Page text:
Giplano nako nga magpuyo lang sa balay kasagaran sa akong pagpuyo sa bakasyon kay napulo lang kini ka adlaw.

Gisaulog nako ang akong adlaw nga natawhan niadtong ika 21 sa Disyembre. Nitambong sa akong gamay nga salo salo ang akong mga barkada niadtong high school ug elementary. Anaa sab ang akong mga ig agaw ug mga paryente sa Tugbok ug mga silingan.

Wala kaayo ko nisuroy sa downtown kay naisip nako nga mas importante magpuyo lang sa balay. Kasagaran sa ginahimo nako sa balay kay mutan aw ug television, maminaw ug radio ug ang pag connect sa Internet.

Mingaw na sab inig balik nako sa 27 sa Disyembre kay di na ko kaabot sa Bag ong Tuig. Lingaw gyud diay ang Pasko diri sa Pilipinas.

Ang Akong Bakasyon sa Davao

Ang akong bakasyon sa Davao napuno ug kahinam sa daghang butang. Kahinam makita pag usab ang gikamingawan nga pamilya. Kahinam mahimamat ang mga higala nga sa Yahoogroups lang nagkaistorya. Kahinam sa mga pagkaon nga dugay na wala natilawan.

Niabot ko sa Davao niadtong ika 17 sa Disyembre pinaagi sa maanindot nga bag ong Davao International Airport nga gibuksan kaniadtong niaging tuig.

Giplano nako nga magpuyo lang sa balay kasagaran sa akong pagpuyo sa bakasyon kay napulo lang kini ka adlaw.

Gisaulog nako ang akong adlaw nga natawhan niadtong ika 21 sa Disyembre. Nitambong sa akong gamay nga salo salo ang akong mga barkada niadtong high school ug elementary. Anaa sab ang akong mga ig agaw ug mga paryente sa Tugbok ug mga silingan.

Wala kaayo ko nisuroy sa downtown kay naisip nako nga mas importante magpuyo lang sa balay. Kasagaran sa ginahimo nako sa balay kay mutan aw ug television, maminaw ug radio ug ang pag connect sa Internet.

Mingaw na sab inig balik nako sa 27 sa Disyembre kay di na ko kaabot sa Bag ong Tuig. Lingaw gyud diay ang Pasko diri sa Pilipinas.

Christmas Vacation Wishes

Wishes on Christmas vacation and their outcomes.

  1. Find that elusive DV8 album.

    Outcome: I scoured shops at MusicZone, Odyssey and BCS across Victoria Plaza, Gaisano Mall and Gaisano Ilustre and I found none even part of a "various artists" selection. It’s a pity many sales ladies do not know the group.

  2. Gather high school friends for a whirlwind trip to the places we used to go to in the past: Shrine, Gap Farming, Pink Sisters, Victoria Plaza, Vales Beach and Banok’s Chicken.
    Outcome: We organized to meet up at a seafood hangout the day after my birthday. It never materialized; I realized they are all married and have more priorities in life. Better luck next time, if ever.

  3. Meet my godfathers and godmothers especially that my birthday falls a few days before Christmas.

    Outcome: I learned one of them died already and I only have a photo of him carrying me when I was two years old. I met only Ninang Nida who paid me a visit at home the day after my birthday.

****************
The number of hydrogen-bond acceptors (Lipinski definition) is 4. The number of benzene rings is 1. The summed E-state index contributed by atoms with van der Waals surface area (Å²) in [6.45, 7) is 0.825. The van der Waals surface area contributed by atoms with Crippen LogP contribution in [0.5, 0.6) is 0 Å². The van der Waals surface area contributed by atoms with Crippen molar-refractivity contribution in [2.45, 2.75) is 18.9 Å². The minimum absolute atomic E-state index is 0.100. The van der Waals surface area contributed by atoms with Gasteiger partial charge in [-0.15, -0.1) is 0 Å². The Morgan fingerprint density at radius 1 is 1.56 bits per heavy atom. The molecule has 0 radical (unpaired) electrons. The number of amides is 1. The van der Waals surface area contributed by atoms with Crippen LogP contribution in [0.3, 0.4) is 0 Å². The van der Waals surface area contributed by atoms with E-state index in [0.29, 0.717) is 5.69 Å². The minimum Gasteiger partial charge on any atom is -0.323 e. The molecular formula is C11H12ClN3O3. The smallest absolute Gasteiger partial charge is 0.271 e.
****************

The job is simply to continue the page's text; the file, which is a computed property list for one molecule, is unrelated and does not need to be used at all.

4. SMS, e-mail, call or send cards to friends near or far.

    Outcome: I don’t know all the numbers or home addresses or e-mail addresses of people I got to know and other friends are located on the other side of the world. Worse, Smart’s roaming service will say network is congested and I can’t make a call.
  5. Stay on the couch from 8pm to 2am watching music and comedy DVDs with the whole family.
    Outcome: My folks are either not at home all the time or are early risers and it’s therefore difficult to keep them awake late at night. I must remember I am on vacation and not in my late night DVD adventures in Hong Kong.

Davao Observations

Looking around Christmas in Davao, things I observed in the past remain the same:

  1. A lot of children. It’s a wonder that everywhere, children are ever present: jeepneys I ride, queues I fall into, my birthday party and so on. It’s never bad to have this sight. Hopefully, the needs of these children will be addressed such as education, health and other social needs.
  2. A lot of “istambay”. The term was derived from the phrase “stand by” or just stay put. Due to lack of opportunities, a lot of people are staying put in the corner letting the day pass unproductively. Some of them would end up having odd jobs such as jeepney dispatcher/barker or trisikad driver. Some of them are content as couch potatoes watching DVDs or singing on videoke day in and day out.
  3. A faithful crowd. Misa de Gallo starts at 4:30am but we had to be in the church an hour earlier because the crowd will fill all seats by half past 3. As the Mass starts, the church overflows that late comers bring their own chairs.